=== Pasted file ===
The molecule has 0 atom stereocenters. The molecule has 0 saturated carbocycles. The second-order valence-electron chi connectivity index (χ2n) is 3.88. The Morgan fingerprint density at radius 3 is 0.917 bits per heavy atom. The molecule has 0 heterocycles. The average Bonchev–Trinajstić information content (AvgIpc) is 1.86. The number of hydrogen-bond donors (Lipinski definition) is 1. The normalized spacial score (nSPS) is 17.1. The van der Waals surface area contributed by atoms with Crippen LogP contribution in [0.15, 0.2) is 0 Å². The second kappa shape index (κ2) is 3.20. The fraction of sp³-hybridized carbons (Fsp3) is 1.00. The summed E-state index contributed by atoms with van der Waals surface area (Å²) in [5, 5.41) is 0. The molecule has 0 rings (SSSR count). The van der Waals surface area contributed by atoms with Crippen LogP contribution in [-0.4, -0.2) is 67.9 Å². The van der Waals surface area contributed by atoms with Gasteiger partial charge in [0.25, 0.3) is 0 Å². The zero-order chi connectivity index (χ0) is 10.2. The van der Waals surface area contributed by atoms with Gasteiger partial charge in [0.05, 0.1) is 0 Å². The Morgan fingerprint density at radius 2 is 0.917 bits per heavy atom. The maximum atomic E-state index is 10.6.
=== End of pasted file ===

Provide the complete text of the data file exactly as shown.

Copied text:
The molecule has 0 atom stereocenters. The molecule has 0 saturated carbocycles. The second-order valence-electron chi connectivity index (χ2n) is 3.88. The Morgan fingerprint density at radius 3 is 0.917 bits per heavy atom. The molecule has 0 heterocycles. The average Bonchev–Trinajstić information content (AvgIpc) is 1.86. The number of hydrogen-bond donors (Lipinski definition) is 1. The normalized spacial score (nSPS) is 17.1. The van der Waals surface area contributed by atoms with Crippen LogP contribution in [0.15, 0.2) is 0 Å². The second kappa shape index (κ2) is 3.20. The fraction of sp³-hybridized carbons (Fsp3) is 1.00. The summed E-state index contributed by atoms with van der Waals surface area (Å²) in [5, 5.41) is 0. The molecule has 0 rings (SSSR count). The van der Waals surface area contributed by atoms with Crippen LogP contribution in [-0.4, -0.2) is 67.9 Å². The van der Waals surface area contributed by atoms with Gasteiger partial charge in [0.25, 0.3) is 0 Å². The zero-order chi connectivity index (χ0) is 10.2. The van der Waals surface area contributed by atoms with Gasteiger partial charge in [0.05, 0.1) is 0 Å². The Morgan fingerprint density at radius 2 is 0.917 bits per heavy atom. The maximum atomic E-state index is 10.6.